The Food Network star is returning to television in a capacity you might not have expected.
People have been letting Bobby Flay into their living rooms for more than ten years now: He’s appeared on Iron Chef and he’s a staple on the Food Network, where he has around eight different shows to his name. America has decided that if they want to watch someone cook food, more than likely, they want that person to be Bobby Flay. But Flay will be making a much different appearance on your television screens this weekend, and it won’t have anything to do with food.
As it turns out, Chef Flay is actually an avid horse racer and breeder. NBC is taking advantage of this area of expertise by bringing the chef on as horse racing analyst for the Whitney Stakes in Saratoga this Saturday, according to a report from Newsday.
“I’ve done things like this before, but not on NBC Sports at this magnitude, being surrounded by people who are incredibly professional at this,” Flay explained to Newsday. “That said, I have been doing television for 20 years, so that’s not really going to be the issue.”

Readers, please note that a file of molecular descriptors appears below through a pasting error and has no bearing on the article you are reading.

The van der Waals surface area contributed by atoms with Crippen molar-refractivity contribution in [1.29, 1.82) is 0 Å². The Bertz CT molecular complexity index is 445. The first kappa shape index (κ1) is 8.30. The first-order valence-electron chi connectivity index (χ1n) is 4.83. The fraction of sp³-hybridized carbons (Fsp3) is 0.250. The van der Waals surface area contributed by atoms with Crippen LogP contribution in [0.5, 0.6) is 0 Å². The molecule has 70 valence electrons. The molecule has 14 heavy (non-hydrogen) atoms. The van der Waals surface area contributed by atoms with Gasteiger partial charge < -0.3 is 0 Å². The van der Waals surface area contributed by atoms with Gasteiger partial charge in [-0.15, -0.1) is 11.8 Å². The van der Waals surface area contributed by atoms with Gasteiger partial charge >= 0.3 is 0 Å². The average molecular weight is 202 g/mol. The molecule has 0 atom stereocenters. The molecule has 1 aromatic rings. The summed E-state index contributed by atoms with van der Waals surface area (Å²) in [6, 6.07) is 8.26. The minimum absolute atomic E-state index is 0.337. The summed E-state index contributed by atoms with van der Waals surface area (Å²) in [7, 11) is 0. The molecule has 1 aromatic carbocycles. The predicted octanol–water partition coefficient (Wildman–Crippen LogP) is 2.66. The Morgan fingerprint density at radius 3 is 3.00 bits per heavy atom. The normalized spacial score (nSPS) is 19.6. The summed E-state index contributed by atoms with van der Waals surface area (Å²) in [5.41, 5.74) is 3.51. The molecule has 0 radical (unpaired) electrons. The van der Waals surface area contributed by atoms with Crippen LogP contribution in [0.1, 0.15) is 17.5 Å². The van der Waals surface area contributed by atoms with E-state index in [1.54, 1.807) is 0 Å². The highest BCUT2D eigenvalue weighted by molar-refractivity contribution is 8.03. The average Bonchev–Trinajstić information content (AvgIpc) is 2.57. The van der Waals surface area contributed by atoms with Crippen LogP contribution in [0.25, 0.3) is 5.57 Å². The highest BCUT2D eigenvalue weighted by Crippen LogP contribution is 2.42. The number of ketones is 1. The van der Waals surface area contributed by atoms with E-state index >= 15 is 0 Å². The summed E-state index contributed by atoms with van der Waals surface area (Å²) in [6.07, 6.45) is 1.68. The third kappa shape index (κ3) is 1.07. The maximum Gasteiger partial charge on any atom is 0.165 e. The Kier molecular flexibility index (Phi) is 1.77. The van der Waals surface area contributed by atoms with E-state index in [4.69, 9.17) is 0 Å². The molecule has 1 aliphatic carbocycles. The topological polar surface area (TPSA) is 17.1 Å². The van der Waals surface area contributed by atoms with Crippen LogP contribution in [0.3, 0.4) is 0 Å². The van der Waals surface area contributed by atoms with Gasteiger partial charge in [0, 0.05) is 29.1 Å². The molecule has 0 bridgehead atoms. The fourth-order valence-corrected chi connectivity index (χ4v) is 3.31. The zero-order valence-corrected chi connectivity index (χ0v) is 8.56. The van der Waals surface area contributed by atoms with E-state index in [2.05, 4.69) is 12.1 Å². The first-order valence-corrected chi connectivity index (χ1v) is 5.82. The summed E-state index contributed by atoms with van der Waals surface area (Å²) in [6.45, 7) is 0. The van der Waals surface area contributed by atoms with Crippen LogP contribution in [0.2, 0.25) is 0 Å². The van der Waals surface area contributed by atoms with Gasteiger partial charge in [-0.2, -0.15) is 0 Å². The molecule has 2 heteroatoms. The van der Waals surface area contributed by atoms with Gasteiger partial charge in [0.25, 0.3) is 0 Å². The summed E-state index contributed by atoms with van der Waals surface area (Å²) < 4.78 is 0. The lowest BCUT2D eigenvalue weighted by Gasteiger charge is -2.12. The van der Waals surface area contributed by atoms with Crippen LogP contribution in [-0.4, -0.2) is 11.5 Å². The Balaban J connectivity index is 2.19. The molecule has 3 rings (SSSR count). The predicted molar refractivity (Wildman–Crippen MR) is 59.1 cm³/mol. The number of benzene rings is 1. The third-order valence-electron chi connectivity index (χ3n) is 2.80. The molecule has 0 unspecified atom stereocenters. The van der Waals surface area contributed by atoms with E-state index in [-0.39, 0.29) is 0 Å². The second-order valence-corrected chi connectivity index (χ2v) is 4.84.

Despite his humility about the racing scene, Flay is a well-qualified pick for the job: He’s a member of the board of directors for both the New York Racing Association and Breeders’ Cup, acted a chef for the Kentucky Derby this year, and his horse, Creator, won the Belmont Stakes in June 2016.
Flay is happy to be returning to Saratoga, the track where he first became enamored with horses and racing.
“There’s that old-world charm. It’s a beautiful town. Everybody is walking around smiling. You can get very close to the horses no matter who you are…It gives you a very intimate look into a sport that’s always in some ways been sort of a little hard to get close to,” he said.
Flay explains that he’s been a regular at tracks since high school, so the progression to actually commentating on races is a natural one for him. It might be a departure from the food world, but one thing is for certain: Whether it's for racing or cooking, Flay is pretty comfortable on television.